The reductions over the next few years are a result of the conclusion of the modernisation initiative spearheaded by SARS since 2007.

Programme 8: Tax and Customs Enforcement Investigations

The budget for programme 8 has grown significantly since its first allocation of R271 million in the 2010/11 financial year. Growth rates have been reduced with the 2013/14 allocation, which represents a relatively modest 2.1 per cent real growth on the provision of the previous year. Similar growth rates are expected over the medium term.

During the last financial year, SARS have been able to continue with the modernisation of customs systems and processes at offices and ports of entry.

10. Deliberations

Following the interaction with the National Treasury and SARS, the Standing Committee on Finance:

  • Noted that municipalities' financial management capacity was not improving as expected. Therefore questions had to be asked as to the efficacy of the interventions.
  • Sought National Treasury’s view on whether there was adequate spending to ensure that municipalities were adequately capacitated to deal with issues of financial management.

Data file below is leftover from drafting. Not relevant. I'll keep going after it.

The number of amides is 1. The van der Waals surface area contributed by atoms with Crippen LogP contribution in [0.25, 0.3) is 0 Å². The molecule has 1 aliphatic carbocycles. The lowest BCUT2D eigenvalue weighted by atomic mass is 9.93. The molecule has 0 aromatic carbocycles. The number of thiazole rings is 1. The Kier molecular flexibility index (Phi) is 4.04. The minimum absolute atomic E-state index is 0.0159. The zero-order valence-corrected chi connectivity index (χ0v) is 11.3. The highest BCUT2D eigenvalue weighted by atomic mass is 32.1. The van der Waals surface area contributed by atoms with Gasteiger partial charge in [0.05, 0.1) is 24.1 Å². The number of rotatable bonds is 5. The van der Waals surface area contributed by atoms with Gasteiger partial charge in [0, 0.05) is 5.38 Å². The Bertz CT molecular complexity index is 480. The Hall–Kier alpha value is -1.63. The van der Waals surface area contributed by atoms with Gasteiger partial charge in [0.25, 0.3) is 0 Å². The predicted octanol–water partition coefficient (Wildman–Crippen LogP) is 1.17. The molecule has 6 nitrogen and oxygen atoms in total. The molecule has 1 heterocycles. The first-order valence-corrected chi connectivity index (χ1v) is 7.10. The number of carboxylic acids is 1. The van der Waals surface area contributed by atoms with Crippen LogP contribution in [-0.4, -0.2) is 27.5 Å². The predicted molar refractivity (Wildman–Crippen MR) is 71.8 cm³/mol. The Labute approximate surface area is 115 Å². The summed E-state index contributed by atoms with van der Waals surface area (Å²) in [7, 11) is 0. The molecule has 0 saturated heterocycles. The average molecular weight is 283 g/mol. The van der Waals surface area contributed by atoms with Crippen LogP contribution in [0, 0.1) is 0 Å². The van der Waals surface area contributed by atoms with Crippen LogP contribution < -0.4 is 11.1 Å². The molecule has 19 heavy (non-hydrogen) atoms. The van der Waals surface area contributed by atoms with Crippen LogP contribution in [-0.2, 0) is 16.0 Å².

• Noted that in some provinces no progress was evident.
  • Noted that according to the assessment of the Auditor-General of South Africa (AGSA), many municipalities were not performing well.
  • Expressed concern that National Treasury was striving to minimise corruption rather than to eradicate corruption completely.
  • Noted that as part of the supply chain management strategic objective, there was no prioritisation of economic empowerment and transformation. It was not cited anywhere in this strategic objective.